Perhaps the most famous Lithuanian-American in Springfield in the 1940s was in show business: Joey Yanaitis (Janaitis or Jonaitis) Mack. Famous in Boston, Rockford, Cleveland, Augusta, Ga., and dozens of places in between from the late 1930s through the 1940s, Joey was the male half of the traveling married vaudeville dance team of Betty Jo (Yanda Connors) and Joey Mack (billed as Jo and Joey Mack).
Joey and Betty Jo made a significant contribution to entertainment in Springfield back when civic groups routinely put on amateur dance programs with sketches and costumes based on vaudeville and the silver screen.
In 1945, as their USO and vaudeville careers were winding down, Betty Jo gave birth to the couple’s son, Jerry. The family settled in Betty Jo’s hometown, Springfield, and Jo and Joey opened the Mack Professional School of Dance, first in the old Kerasotes Building downtown – where the school of Betty Jo’s instructor, Mildred Caskey, was located — and then at Spring Street and South Grand Avenue. Many later Springfield-area dance teachers first studied or taught at the Mack school before it closed in 1968.
Adopted into the Mack Brothers
Joey’s obituary from 1995 reports that he was born in 1909 in Amsterdam, N.Y., the son of Lithuanian immigrant Anthony Yanaitis and Sally (Snow) Yanaitis. His early days are shrouded in mystery, though Joey told a newspaper reporter in 1981 that he was 13 in upstate New York when Bobby Mack and his son Harold “took him in and gave him their name.” It’s unclear exactly when, but Joey joined a comedy and acrobatic vaudeville act called The Mack Brothers and proceeded to perform not just at New York City’s biggest live-entertainment theatres, the Paramount, Palace, Hippodrome and Capitol, but also in London, France, Italy and Germany.
According to the 1981 interview, in his heyday, Joey shared vaudeville billings with Judy Garland, Jack Benny, Chico Marx, Bette Davis, Buster Keaton and Johnny Weismuller, among other leading lights. Joey even reportedly appeared in a dance routine in a movie called “Three Sailors on a Holiday.”
Other clippings hint at a gig with Alvin Feig as part of a Cleveland, Ohio “song and dance team” that included a jazz band and before that, a stint with silent film star Wesley Barry’s stage act. The fact that Joey played the violin, sometimes on the floor of the Illinois Senate in his last stint as the Senate’s sergeant-at-arms, and that his obit states he was a long-time member of the American Federation of Musicians, seems to support the Cleveland connection.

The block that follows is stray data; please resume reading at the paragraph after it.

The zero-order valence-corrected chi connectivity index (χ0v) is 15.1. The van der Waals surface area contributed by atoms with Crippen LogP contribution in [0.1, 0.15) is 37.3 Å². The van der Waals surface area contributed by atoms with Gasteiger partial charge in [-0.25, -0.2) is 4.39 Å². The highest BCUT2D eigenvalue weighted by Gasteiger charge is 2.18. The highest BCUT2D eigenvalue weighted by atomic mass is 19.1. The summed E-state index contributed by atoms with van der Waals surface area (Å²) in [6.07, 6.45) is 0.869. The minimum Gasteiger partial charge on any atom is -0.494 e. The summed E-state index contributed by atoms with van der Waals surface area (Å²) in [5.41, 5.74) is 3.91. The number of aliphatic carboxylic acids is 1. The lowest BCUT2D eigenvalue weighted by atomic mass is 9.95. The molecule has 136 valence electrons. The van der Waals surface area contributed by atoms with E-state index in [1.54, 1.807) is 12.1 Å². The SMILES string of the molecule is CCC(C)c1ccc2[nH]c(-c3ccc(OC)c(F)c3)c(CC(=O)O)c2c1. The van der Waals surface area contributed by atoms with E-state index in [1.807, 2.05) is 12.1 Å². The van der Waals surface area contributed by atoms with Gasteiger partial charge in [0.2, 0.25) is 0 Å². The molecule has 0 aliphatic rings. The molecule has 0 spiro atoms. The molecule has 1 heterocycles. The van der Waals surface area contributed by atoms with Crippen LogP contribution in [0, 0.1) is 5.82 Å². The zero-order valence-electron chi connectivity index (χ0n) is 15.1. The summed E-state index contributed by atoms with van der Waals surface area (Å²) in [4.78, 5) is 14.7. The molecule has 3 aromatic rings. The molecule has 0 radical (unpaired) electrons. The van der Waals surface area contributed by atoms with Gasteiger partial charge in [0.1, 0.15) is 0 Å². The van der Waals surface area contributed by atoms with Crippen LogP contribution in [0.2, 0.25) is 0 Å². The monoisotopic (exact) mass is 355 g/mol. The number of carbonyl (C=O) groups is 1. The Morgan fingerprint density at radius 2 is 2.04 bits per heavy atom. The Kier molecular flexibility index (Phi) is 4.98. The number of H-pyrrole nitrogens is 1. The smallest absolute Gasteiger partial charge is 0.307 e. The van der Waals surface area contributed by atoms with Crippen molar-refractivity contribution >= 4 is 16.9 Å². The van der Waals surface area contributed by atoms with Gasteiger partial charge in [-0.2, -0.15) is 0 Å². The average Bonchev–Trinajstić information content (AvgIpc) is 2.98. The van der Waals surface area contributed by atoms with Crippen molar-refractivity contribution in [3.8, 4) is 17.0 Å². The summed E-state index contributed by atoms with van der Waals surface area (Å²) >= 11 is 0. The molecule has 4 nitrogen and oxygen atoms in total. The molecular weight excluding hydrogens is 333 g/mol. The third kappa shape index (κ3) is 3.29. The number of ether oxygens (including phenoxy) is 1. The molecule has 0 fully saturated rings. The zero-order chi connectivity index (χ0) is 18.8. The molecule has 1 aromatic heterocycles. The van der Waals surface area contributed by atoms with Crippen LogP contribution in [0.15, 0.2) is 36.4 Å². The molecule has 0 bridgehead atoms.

Joey met Betty Jo Yanda Connors, a professional dancer (“chorus girl”) when they were both traveling separately on the vaudeville circuit in 1939. Betty Jo was the step-granddaughter of famous Springfield featherweight fighter, sports promoter and hotel owner Johnny Connors.
Betty Jo came from a line of dancers. Her maternal grandfather, Aidan Moses McCann, won several prizes in local dance contests. Betty Jo’s mother Jerry McCann (Yanda) Connors, born in 1899, was a bathing beauty who appeared in “Yankee Doodle in Berlin,” a 1919 comedy/World War I propaganda silent film produced by Mack Sennett. Jerry toured for three years promoting that film and others, one starring Gloria Swanson. So it’s no surprise daughter Betty Jo had the stage bug.
Billed as “novelty entertainers,” a “madcap dance team,” “comedy knockabout dancers,” and “knockabout funsters,” Jo and Joey combined Betty Jo’s refined dance skills – some of them acquired at the famous Martha Graham school in New York – with Joey’s vaudevillian comedy acrobatics and pantomime. In typical live-theater vaudeville style, their touring act often followed a “warm-up” burlesque show – exotic ladies of all descriptions. After the burlesque was over, band and singing acts and other comedy and dance routines like Jo and Joey Mack’s closed out the evening.
One description of their act is that Betty Jo would dance and Joey would “fall down a lot.” Another clipping refers to Joey’s hilarious pantomime of a woman getting dressed in the morning.
Joey considered his comic impressions and mannerisms a core component of his tradecraft. Unfortunately, not a single glossy publicity photo of Joey or his wife survive in the Sangamon Valley Collection at Lincoln Library.
At the peak of their Springfield careers in 1956, “Mack Enterprises” included dance studios in Springfield, Taylorville, and Southern View, a dance accessory store and a costume manufacturing business, as well as a professional troupe of actors and dancers. Betty Jo also worked as a women’s physical education instructor at the former Springfield Junior College, Joey made and repaired violins and wrote comedy scripts for old show business friends, and the couple occasionally performed a traveling act that included their young son, Jerry.
The Macks divorced in the 1960s, and Betty Jo moved to Carbondale to head Southern Illinois University’s civic center theater. She later remarried.
Joey stayed in Springfield, where, for a time, he continued to teach dance. In 1963, however, he also became a doorman for the Illinois Senate, where he finished his working life as Senate sergeant-at-arms.
Copyright Lithuanians in Springfield, Illinois, by Sandy Baksys. Excerpted by permission.